Dividend investing is a tried-and-true strategy for generating strong, steady returns in economies both good and bad. But as corporate America's slew of dividend cuts and suspensions over the past few years has demonstrated, it's not enough simply to buy a high yield. You also need to make sure those payouts are sustainable.
Let's examine how Philip Morris International (NYS: PM) stacks up. In this series, we consider four critical factors investors should examine in every dividend stock. We'll then tie it all together to look at whether Philip Morris International is a dividend dynamo or a disaster in the making.
First and foremost, dividend investors like a large forward yield. But if a yield gets too high, it may reflect investors' doubts about the payout's sustainability. If investors had confidence in the stock, they'd be buying it, driving up the share price and shrinking the yield.
Philip Morris International yields 4%, considerably higher than the S&P 500's 2.1%.
2. Payout ratio
The payout ratio might be the most important metric for judging dividend sustainability. It compares the amount of money a company paid out in dividends last year to the earnings it generated. A ratio that's too high -- say, greater than 80% of earnings -- indicates that the company may be stretching to make payouts it can't afford, even when its dividend yield doesn't seem particularly high.
Philip Morris International has a comfortable payout ratio of 55%.
3. Balance sheet
The best dividend payers have the financial fortitude to fund growth and respond to whatever the economy and competitors throw at them. The interest coverage ratio indicates whether a company is having trouble meeting its interest payments -- any ratio less than five is a warning sign. Meanwhile, the debt-to-equity ratio is a good measure of a company's total debt burden.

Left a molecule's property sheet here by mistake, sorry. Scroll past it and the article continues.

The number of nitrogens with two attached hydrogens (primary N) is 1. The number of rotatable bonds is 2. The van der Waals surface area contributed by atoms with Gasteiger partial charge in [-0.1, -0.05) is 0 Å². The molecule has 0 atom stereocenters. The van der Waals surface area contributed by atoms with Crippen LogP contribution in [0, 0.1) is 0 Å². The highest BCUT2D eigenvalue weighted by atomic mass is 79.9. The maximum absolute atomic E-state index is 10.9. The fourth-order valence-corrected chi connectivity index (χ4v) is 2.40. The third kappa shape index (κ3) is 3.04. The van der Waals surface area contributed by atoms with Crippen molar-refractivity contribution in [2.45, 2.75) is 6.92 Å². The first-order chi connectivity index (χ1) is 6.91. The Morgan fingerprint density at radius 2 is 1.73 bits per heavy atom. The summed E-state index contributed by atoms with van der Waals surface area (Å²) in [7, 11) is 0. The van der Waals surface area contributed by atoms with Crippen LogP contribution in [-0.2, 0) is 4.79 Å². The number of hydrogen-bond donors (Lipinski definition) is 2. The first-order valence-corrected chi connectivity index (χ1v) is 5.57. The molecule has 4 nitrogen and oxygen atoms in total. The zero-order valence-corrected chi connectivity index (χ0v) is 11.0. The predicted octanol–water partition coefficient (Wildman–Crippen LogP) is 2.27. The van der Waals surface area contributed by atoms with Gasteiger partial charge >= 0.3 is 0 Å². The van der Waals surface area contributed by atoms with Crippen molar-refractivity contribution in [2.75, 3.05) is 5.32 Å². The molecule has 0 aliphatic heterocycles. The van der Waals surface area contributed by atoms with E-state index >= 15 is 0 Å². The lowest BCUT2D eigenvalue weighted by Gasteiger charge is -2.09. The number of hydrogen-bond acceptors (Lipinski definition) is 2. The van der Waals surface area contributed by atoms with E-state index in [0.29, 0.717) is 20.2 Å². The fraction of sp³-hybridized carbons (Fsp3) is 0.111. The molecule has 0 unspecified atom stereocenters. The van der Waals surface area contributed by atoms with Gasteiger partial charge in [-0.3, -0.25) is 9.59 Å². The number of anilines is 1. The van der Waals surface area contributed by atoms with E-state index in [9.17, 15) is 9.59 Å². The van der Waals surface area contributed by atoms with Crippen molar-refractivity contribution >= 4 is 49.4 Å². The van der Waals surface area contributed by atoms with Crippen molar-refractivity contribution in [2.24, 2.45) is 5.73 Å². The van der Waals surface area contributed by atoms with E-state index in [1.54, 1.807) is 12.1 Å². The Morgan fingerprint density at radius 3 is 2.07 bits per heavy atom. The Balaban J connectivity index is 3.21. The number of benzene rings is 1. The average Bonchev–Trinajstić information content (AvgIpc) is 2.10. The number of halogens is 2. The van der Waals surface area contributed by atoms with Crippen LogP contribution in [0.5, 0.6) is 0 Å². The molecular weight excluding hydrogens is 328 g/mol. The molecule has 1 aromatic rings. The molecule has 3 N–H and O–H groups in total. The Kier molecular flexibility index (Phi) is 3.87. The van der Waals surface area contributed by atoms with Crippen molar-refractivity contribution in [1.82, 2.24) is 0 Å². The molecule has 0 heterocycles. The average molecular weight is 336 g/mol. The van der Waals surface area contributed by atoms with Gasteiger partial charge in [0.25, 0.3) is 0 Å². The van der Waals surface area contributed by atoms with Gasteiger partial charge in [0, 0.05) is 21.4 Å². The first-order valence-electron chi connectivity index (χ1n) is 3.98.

Let's examine how Philip Morris International stacks up next to its peers:
Philip Morris International
Source: S&P Capital IQ. N/A = not applicable.
Cigarette-making is an incredibly stable industry that's subject to lawsuits, so producers tend to pay big dividends and operate with very little equity. Philip Morris International, as well as its former parent company, Altria, has huge debt-to-equity ratios, while Lorillard actually has negative equity. Still, the business is profitable enough that it's easy to support their interest payments.
A large dividend is nice; a large growing dividend is even better. To support a growing dividend, we also want to see earnings growth.
Philip Morris International
Source: S&P Capital IQ. *3-year growth.
Altria and Reynolds lag Philip Morris and Lorillard in the growth department, both over three- and five-year periods. For Philip Morris, the heavy growth opportunities are coming from various emerging economies in Asia and Latin America, as well as Eastern Europe, the Middle East, and Africa. Lorillard actually has managed to boost sales growth in the U.S.
The Foolish bottom line
Philip Morris International certainly looks like a dividend dynamo. It exhibits a fairly strong dividend bill of health. It has a high yield, a moderate payout ratio, a manageable debt burden, and growth to boot. If you're looking for some other great dividend stocks, I suggest you check out "Secure Your Future With 11 Rock-Solid Dividend Stocks," a special report from The Motley Fool about some serious dividend dynamos. I invite you to grab a free copy to discover everything you need to know about these 11 generous dividend payers -- simply click here.
At the time thisarticle was published Ilan Moscovitzdoesn't own shares of any company mentioned.The Motley Fool owns shares of Altria Group and Philip Morris International.Motley Fool newsletter serviceshave recommended buying shares of Philip Morris International. Try any of our Foolish newsletter servicesfree for 30 days. We Fools may not all hold the same opinions, but we all believe thatconsidering a diverse range of insightsmakes us better investors. The Motley Fool has adisclosure policy.
Copyright © 1995 - 2012 The Motley Fool, LLC. All rights reserved. The Motley Fool has a disclosure policy.